Most mammals sleep in short spurts through the day, what is known as polyphasic sleeping. Humans are monophasic sleepers which means we sleep at once for a long period of time, however did you know that before the Industrial Revolution, humans were also part of this frequently napping group? It was only with the advent of factories and work hours that we were forced to sleep through the night and be up early for the daily grind. Now that we live this monophasic life, there are days, that no matter how hard we try, we simply don’t have the energy to make it through the day. Nowadays, people are more sleep deprived than ever. Blame longer working hours, hours of commuting or binge watching television, but whichever way you look at it; we need to get more sleep. Could napping be the answer to this?
Naps for adults are often considered unnecessary however a study has shown that around 34% of Americans are napping during the day. But be aware, a nap is when you sleep for 20-30 minutes, not hours! The good news is that short naps have been shown to restore alertness and enhance your performance. A study done at NASA showed that a 40-minute nap improved performance of sleep deprived pilots and astronauts by 34% while alertness went up by 100%! Sleep deprivation is very dangerous and combatting this with short naps through the day can be one way to restore your body to its normal levels of functioning. For example, in a 2015 study, 11 young men were restricted to only two hours of sleep a night. The researchers found that their cytokines (which are involved in cell signalling) and norepinephrine (a stress hormone) levels had increased. Surprisingly, letting these men take two 30-minute naps actually restored their hormone and protein levels to their normal levels.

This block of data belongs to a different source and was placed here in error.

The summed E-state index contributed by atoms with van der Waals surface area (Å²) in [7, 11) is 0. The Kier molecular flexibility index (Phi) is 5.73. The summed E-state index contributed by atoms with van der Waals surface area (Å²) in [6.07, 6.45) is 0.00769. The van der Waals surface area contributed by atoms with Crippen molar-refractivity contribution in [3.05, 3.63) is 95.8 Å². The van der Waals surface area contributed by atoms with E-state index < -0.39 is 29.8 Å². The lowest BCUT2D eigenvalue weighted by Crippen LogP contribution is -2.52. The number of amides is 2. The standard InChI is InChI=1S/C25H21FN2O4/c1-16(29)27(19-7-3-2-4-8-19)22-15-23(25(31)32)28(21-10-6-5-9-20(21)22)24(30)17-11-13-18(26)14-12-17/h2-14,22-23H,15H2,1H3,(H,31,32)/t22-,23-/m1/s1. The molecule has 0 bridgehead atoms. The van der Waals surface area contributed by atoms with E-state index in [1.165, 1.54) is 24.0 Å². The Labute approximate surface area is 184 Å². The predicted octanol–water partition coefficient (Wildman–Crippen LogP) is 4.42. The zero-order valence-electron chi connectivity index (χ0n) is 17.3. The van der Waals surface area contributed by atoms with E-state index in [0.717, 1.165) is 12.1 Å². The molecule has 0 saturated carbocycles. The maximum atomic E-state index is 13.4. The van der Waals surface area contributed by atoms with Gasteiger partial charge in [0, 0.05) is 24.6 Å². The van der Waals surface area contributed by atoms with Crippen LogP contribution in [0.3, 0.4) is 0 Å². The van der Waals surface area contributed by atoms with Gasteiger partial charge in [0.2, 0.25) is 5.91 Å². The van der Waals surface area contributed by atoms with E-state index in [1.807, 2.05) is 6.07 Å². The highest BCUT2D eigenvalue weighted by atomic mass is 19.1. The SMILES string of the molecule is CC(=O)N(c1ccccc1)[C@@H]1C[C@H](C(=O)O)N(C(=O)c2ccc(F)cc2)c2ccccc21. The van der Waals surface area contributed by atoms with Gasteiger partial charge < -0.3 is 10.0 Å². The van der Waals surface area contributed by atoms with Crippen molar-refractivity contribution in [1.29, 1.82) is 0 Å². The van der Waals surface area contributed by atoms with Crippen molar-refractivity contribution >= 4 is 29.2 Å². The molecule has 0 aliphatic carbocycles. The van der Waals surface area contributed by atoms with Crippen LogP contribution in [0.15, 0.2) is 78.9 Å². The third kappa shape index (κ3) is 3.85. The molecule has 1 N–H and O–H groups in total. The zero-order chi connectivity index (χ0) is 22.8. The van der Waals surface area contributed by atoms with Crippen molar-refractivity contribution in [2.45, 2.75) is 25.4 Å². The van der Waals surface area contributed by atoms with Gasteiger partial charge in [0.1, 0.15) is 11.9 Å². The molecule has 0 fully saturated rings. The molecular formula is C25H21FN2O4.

Naps have been shown to not only increase alertness but improve physical stamina and memory! A study in Neurobiology of Learning and Memory showed that participants in a study who were given 90-minute naps performed better in activities related to associative memory than those who did not. Neither groups were sleep deprived either! Sometimes a nap can do for your brain what a full night’s sleep does which is a great way to refresh and energize yourself in the middle of a long day. Children start off by sleeping for up to 18 hours a day and then reduce that as they grow older as sleep is a huge requirement for good health and mental development. Crucial changes occur in children’s minds and bodies as they sleep while also helping them be less cranky!
We’re not going to lie, we’re often tempted to jump into our Dandelion Pyjamas for a midday siesta but the key is to give yourself a time limit. Set your alarm for 30 minutes and no snoozing! Happy napping.